The ifdef macro can be used to determine if a macro name has an existing definition. If it does exist, ifdef expands to the second argument, otherwise it expands to the third:

ifdef([foo], [yes], [no])dnl

Again, yes and no have been quoted to prevent expansion due to any pre-existing macros with those names. Always consider this a real possibility!

Finally, a word about built-in macros: these macros are all defined for you when m4 is started. One common problem with these macros is that they are not in any kind of name space, so it’s easier to accidentally invoke them or want to define a macro with an existing name. One solution is to use the define and defn combination shown above to rename all of the macros, one by one. This is how Autoconf makes the distinction clear.

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21.4.3 Conditionals

Macros which can expand to different strings based on runtime tests are extremely useful–they are used extensively throughout macros in GNU Autotools and third party macros. The macro that we will examine closely is ifelse. This macro compares two strings and expands to a different string based on the result of the comparison. The first form of ifelse is akin to the if/then/else construct in other programming languages:

ifelse(string1, string2, equal, not-equal)

The other form is unusual to a beginner because it actually resembles a case statement from other programming languages:

ifelse(string1, string2, equala, string3, string4, equalb, default)

If ‘string1’ and ‘string2’ are equal, this macro expands to ‘equala’. If they are not equal, m4 will shift the argument list three positions to the left and try again:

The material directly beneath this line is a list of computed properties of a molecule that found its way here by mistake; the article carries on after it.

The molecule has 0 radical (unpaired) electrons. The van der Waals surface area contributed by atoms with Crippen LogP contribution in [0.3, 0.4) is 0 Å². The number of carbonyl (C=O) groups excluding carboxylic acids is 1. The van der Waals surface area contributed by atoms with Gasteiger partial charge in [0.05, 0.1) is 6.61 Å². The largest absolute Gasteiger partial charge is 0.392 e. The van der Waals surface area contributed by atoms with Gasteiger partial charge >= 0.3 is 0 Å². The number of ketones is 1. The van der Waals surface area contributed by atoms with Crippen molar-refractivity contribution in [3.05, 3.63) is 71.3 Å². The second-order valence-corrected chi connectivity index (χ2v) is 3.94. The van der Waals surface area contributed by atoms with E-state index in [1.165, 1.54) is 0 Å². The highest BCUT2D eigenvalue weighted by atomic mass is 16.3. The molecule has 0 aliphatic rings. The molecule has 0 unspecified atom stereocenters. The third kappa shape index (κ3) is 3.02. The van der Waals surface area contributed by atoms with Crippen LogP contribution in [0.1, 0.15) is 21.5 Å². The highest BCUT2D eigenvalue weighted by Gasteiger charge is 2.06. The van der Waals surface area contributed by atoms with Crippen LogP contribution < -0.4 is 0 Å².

ifelse(string3, string4, equalb, default)

If ‘string3’ and ‘string4’ are equal, this macro expands to ‘equalb’. If they are not equal, it expands to ‘default’. The number of cases that may be in the argument list is unbounded.

As it has been mentioned in Macros and macro expansion, macros that accept arguments may access their arguments through specially named macros like ‘$1’. If a macro has been defined, no checking of argument counts is performed before it is expanded and the macro may examine the number of arguments given through the ‘$#’ macro. This has a useful result: you may invoke a macro with too few (or too many) arguments and the macro will still be expanded. In the example below, ‘$2’ will expand to the empty string.

define([foo], [$1 and $2])dnl
⇒a and

This is useful because m4 will expand the macro and give the macro the opportunity to test each argument for the empty string. In effect, we have the equivalent of default arguments from other programming languages. The macro can use ifelse to provide a default value if, say, ‘$2’ is the empty string. You will notice in much of the documentation for existing Autoconf macros that arguments may be left blank to accept the default value. This is an important idiom that you should practice in your own macros.